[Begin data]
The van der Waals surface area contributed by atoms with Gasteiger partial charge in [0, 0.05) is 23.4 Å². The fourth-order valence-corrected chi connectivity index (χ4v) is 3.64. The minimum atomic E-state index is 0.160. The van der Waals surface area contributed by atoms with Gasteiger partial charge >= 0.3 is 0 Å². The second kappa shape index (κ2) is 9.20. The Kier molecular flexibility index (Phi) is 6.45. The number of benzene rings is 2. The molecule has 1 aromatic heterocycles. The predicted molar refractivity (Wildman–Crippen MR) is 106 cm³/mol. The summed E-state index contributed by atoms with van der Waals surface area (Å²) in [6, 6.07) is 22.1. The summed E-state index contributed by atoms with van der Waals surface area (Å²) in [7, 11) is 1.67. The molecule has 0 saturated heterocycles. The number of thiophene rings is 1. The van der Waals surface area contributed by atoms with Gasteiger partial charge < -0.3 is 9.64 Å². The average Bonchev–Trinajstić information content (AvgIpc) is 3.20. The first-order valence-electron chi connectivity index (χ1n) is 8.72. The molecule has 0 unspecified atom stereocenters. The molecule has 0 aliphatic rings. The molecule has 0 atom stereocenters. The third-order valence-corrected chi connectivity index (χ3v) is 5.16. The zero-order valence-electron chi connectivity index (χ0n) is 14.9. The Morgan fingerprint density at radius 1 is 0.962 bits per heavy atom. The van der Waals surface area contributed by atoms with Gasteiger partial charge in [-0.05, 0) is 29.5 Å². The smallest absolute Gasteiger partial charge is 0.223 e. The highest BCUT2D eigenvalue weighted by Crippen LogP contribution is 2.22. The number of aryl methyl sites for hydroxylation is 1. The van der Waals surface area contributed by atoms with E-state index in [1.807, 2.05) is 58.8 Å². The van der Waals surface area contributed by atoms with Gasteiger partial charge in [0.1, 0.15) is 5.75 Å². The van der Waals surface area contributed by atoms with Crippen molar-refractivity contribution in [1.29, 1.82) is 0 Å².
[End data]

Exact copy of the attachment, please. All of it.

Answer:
The van der Waals surface area contributed by atoms with Gasteiger partial charge in [0, 0.05) is 23.4 Å². The fourth-order valence-corrected chi connectivity index (χ4v) is 3.64. The minimum atomic E-state index is 0.160. The van der Waals surface area contributed by atoms with Gasteiger partial charge >= 0.3 is 0 Å². The second kappa shape index (κ2) is 9.20. The Kier molecular flexibility index (Phi) is 6.45. The number of benzene rings is 2. The molecule has 1 aromatic heterocycles. The predicted molar refractivity (Wildman–Crippen MR) is 106 cm³/mol. The summed E-state index contributed by atoms with van der Waals surface area (Å²) in [6, 6.07) is 22.1. The summed E-state index contributed by atoms with van der Waals surface area (Å²) in [7, 11) is 1.67. The molecule has 0 saturated heterocycles. The number of thiophene rings is 1. The van der Waals surface area contributed by atoms with Gasteiger partial charge < -0.3 is 9.64 Å². The average Bonchev–Trinajstić information content (AvgIpc) is 3.20. The first-order valence-electron chi connectivity index (χ1n) is 8.72. The molecule has 0 unspecified atom stereocenters. The molecule has 0 aliphatic rings. The molecule has 0 atom stereocenters. The third-order valence-corrected chi connectivity index (χ3v) is 5.16. The zero-order valence-electron chi connectivity index (χ0n) is 14.9. The Morgan fingerprint density at radius 1 is 0.962 bits per heavy atom. The van der Waals surface area contributed by atoms with Gasteiger partial charge in [-0.05, 0) is 29.5 Å². The smallest absolute Gasteiger partial charge is 0.223 e. The highest BCUT2D eigenvalue weighted by Crippen LogP contribution is 2.22. The number of aryl methyl sites for hydroxylation is 1. The van der Waals surface area contributed by atoms with E-state index in [1.807, 2.05) is 58.8 Å². The van der Waals surface area contributed by atoms with Gasteiger partial charge in [0.1, 0.15) is 5.75 Å². The van der Waals surface area contributed by atoms with Crippen molar-refractivity contribution in [1.29, 1.82) is 0 Å².